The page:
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Poverty, inequality and the distribution of income in the Group of 20

Date



Xavier Sala-i-Martin and Sanket Mohapatra1

In the 2001 centenary edition of the Economic Roundup, Treasury presented the evidence then available of narrowing in the last decades of the 20th century of inter-country inequality, and continuing reduction in the proportion of the world population in extreme poverty.2 Subsequent research - such as that presented below - has used new ways of presenting available (albeit still imperfect) data. It supports stronger claims than in the centenary Roundup. The absolute number in poverty has begun to fall, notwithstanding global population growth, for the first time in the history of the statistics. Moreover we can now picture how narrowing inter-country inequality has outweighed widening national inequality in some countries, so that global inequality has apparently begun to narrow.

Most estimates of poverty and inequality use only household surveys of income or expenditure. These estimates have been criticised for not accounting for the role of public spending in influencing poverty and inequality, and because for many countries, surveyed household income or expenditure have been falling below estimates of similar concepts from national accounts by an increasing margin over time. Professor Xavier Sala-i-Martin of Columbia University published several influential studies in 2002 that addressed these problems by combining survey estimates of distribution with national accounts estimates of consumption or income levels.3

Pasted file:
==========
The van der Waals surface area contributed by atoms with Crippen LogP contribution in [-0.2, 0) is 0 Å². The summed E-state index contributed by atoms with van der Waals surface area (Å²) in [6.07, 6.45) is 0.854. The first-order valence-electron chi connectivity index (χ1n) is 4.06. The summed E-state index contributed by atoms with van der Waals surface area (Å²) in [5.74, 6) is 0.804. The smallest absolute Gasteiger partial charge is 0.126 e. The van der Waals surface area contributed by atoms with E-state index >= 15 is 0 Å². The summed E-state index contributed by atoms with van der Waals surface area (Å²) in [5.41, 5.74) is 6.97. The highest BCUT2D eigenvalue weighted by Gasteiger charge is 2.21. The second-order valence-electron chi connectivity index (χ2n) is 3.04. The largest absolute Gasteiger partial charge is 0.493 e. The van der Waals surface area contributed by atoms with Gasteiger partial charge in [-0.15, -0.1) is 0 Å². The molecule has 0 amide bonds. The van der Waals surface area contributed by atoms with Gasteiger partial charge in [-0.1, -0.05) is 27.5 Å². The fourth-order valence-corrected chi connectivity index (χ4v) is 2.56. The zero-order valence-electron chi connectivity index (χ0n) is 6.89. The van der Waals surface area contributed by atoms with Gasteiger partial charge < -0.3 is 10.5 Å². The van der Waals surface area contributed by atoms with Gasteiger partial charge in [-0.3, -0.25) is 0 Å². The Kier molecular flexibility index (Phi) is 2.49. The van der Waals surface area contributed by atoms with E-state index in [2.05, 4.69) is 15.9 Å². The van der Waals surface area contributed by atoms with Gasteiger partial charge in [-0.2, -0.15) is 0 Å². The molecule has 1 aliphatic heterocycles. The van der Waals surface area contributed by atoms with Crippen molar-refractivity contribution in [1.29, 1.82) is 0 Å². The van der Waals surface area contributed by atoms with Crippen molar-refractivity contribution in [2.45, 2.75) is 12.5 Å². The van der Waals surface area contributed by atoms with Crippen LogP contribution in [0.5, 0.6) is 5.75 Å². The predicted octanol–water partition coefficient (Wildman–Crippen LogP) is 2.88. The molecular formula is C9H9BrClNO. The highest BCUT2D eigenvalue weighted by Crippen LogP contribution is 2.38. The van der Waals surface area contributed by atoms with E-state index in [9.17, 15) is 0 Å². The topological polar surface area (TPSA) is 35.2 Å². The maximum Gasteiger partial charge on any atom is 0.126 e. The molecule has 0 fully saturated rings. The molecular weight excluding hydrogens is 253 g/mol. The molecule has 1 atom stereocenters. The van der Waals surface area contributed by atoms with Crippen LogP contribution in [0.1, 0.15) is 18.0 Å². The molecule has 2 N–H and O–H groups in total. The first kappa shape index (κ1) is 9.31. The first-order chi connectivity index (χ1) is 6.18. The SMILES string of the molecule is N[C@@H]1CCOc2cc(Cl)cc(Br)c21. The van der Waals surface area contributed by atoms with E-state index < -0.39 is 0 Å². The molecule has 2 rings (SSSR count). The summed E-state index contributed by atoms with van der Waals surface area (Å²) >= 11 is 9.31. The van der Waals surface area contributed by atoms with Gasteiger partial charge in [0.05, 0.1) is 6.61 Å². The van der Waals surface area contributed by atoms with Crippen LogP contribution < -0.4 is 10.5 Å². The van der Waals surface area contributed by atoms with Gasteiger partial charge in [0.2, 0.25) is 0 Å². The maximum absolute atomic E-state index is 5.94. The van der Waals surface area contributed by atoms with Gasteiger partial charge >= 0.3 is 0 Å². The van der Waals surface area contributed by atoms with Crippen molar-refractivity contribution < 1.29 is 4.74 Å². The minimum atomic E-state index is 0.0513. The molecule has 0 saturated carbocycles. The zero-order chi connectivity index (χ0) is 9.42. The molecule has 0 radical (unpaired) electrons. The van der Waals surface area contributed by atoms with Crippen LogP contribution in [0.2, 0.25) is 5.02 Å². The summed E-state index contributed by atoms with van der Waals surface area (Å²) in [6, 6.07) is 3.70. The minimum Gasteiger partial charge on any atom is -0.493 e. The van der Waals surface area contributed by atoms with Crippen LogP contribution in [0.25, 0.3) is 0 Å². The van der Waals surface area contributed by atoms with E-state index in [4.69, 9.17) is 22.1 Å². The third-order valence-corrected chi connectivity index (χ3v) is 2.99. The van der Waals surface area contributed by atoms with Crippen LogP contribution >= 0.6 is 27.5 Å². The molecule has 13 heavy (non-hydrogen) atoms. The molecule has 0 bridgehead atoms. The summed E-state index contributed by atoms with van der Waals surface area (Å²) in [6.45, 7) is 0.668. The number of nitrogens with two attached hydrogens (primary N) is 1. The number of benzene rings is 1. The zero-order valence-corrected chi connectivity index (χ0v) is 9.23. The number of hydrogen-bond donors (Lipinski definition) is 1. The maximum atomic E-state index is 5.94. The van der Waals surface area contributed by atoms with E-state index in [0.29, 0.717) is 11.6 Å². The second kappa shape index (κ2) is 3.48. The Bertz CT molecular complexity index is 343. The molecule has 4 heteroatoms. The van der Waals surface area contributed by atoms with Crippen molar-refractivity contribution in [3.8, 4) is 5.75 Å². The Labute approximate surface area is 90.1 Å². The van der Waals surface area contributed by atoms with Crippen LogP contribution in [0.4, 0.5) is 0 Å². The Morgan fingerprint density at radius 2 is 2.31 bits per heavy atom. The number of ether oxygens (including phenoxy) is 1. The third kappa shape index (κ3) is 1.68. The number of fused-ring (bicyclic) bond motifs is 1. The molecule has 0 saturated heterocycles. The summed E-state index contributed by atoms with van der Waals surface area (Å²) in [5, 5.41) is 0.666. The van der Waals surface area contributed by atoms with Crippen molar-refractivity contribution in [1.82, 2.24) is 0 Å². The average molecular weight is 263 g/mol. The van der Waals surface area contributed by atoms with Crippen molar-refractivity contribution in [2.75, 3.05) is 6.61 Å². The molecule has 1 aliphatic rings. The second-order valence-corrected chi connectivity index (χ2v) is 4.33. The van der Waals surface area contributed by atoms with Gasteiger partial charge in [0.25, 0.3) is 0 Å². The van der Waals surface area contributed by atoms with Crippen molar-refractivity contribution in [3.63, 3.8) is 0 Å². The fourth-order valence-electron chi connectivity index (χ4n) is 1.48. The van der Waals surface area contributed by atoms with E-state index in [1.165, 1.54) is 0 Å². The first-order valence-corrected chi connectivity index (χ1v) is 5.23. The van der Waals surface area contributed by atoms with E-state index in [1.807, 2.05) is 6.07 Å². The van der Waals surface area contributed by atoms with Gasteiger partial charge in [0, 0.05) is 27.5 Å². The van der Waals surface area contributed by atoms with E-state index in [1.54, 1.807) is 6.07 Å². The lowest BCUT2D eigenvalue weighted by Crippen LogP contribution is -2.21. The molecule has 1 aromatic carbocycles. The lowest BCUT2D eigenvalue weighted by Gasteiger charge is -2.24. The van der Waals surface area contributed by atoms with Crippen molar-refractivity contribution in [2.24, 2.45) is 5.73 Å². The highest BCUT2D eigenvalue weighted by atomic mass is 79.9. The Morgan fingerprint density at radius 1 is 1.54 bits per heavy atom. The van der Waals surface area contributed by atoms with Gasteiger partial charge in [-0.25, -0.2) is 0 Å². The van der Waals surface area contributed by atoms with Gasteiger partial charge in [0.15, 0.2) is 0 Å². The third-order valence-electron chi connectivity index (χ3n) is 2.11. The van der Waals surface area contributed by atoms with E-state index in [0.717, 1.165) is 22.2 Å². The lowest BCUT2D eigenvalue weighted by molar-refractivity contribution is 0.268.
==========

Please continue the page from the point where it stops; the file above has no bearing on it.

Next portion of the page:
During 2001 and 2002, the Group of Twenty (G20)4 large economies compared their experiences of the policy challenges from globalisation, including their experiences of poverty and inequality. Treasury asked Professor Sala-i-Martin to apply his methodology to illustrating poverty and inequality trends in the G20 economies. The resultant paper, co-authored with Sanket Mohapatra and reprinted below, was distributed to Finance Ministers and Central Bank Governors at their meeting in November last year.5 While it draws upon earlier published work, its database has been widened to include estimates for all G20 member economies except Saudi Arabia (for which no data was available). National data limitations also mean estimates for South Africa and Argentina are of lower quality than for the other economies.